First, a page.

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The summarized version of my question

(26th December 2018)

I am trying to reproduce Figure 2.2 from Computer Age Statistical Inference by Efron and Hastie, but for some reason that I'm not able to understand, the numbers are not corresponding with the ones in the book.

Assume we are trying to decide between two possible probability density functions for the observed data $x$, a null hypothesis density $f_0\left(x\right)$ and an alternative density $f_1\left(x\right)$. A testing rule $t\left(x\right)$ says which choice, $0$ or $1$, we will make having observed data $x$. Any such rule has two associated frequentist error probabilities: choosing $f_1$ when actually $f_0$ generated $x$, and vice versa,

$$ \alpha = \text{Pr}_{f_0} \{t(x)=1\}, $$ $$ \beta = \text{Pr}_{f_1} \{t(x)=0\}. $$

Let $L(x)$ be the likelihood ratio,

$$ L(x) = \frac{f_1\left(x\right)}{f_0\left(x\right)} $$

So, the Neyman–Pearson lemma says that the testing rule of the form $t_c(x)$ is the optimum hypothesis-testing algorithm

$$ t_c(x) = \left\{ \begin{array}{ll} 1\enspace\text{if log } L(x) \ge c\\ 0\enspace\text{if log } L(x) \lt c.\end{array} \right. $$

For $f_0 \sim \mathcal{N} \left(0,1\right), \enspace f_1 \sim \mathcal{N} \left(0.5,1\right)$, and sample size $n=10$ what would be the values for $\alpha$ and $\beta$ for a cutoff $c=0.4$?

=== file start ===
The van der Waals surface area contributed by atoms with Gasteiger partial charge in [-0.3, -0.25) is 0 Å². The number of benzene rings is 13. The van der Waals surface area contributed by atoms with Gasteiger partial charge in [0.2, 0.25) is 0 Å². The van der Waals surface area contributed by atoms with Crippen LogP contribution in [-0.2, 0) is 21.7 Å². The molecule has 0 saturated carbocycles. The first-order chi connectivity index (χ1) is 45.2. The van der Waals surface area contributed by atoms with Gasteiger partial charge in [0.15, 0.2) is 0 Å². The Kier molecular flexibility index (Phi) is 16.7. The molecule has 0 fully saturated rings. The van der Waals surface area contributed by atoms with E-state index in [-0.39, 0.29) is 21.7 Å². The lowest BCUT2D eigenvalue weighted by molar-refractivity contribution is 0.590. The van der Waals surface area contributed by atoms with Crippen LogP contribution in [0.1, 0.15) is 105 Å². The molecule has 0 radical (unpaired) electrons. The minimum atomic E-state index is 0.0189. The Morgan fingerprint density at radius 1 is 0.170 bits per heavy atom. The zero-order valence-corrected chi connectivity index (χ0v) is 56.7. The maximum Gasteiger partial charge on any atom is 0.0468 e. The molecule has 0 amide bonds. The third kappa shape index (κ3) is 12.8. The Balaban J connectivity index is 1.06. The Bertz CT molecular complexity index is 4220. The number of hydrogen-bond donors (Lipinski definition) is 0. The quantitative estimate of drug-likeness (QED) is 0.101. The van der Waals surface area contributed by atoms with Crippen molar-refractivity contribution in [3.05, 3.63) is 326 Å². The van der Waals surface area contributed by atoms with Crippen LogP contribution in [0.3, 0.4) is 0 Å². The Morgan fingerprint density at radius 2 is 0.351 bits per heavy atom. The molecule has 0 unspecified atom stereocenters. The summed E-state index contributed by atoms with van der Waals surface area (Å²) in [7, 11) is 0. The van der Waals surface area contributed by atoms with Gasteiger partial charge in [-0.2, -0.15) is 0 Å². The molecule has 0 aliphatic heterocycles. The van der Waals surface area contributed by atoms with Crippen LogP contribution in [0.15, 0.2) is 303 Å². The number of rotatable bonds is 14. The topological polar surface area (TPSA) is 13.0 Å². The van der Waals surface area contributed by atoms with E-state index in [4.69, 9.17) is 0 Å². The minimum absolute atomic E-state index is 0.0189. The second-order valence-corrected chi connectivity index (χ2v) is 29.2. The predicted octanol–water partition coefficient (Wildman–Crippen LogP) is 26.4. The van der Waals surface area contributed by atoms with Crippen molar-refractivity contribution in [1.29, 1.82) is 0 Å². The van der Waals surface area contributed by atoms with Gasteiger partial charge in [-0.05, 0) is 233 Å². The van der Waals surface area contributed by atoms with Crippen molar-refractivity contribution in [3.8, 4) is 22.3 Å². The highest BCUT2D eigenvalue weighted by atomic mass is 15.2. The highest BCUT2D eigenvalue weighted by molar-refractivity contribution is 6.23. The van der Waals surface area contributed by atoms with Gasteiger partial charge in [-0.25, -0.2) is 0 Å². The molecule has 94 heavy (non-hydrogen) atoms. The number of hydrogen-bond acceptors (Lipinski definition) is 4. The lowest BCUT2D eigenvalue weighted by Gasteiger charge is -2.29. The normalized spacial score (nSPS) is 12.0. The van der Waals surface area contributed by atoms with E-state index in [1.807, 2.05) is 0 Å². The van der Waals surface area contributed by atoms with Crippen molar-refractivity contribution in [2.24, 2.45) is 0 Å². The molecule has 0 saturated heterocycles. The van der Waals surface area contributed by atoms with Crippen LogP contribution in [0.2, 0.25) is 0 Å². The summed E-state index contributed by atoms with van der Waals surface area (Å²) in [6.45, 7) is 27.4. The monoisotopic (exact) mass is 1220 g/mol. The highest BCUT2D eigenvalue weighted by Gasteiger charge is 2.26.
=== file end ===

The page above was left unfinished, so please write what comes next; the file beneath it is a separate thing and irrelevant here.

• From Figure 2.2 of Computer Age Statistical Inference by Efron and Hastie we have:
    • $\alpha=0.10$ and $\beta=0.38$ for a cutoff $c=0.4$
  • I found $\alpha=0.15$ and $\beta=0.30$ for a cutoff $c=0.4$ using two different approaches: A) simulation and B) analytically.

I would appreciate if someone could explain to me how to obtain $\alpha=0.10$ and $\beta=0.38$ for a cutoff $c=0.4$. Thanks.

The summarized version of my question finishes here. From now you will find:

  • In section A) details and complete python code of my simulation approach.
  • In section B) details and complete python code of the analytically approach.

A) My simulation approach with complete python code and explanations

(20th December 2018)

From the book ...

In the same spirit, the Neyman–Pearson lemma provides an optimum hypothesis-testing algorithm. This is perhaps the most elegant of frequentist constructions. In its simplest formulation, the NP lemma assumes we are trying to decide between two possible probability density functions for the observed data $x$, a null hypothesis density $f_0\left(x\right)$ and an alternative density $f_1\left(x\right)$. A testing rule $t\left(x\right)$ says which choice, $0$ or $1$, we will make having observed data $x$. Any such rule has two associated frequentist error probabilities: choosing $f_1$ when actually $f_0$ generated $x$, and vice versa,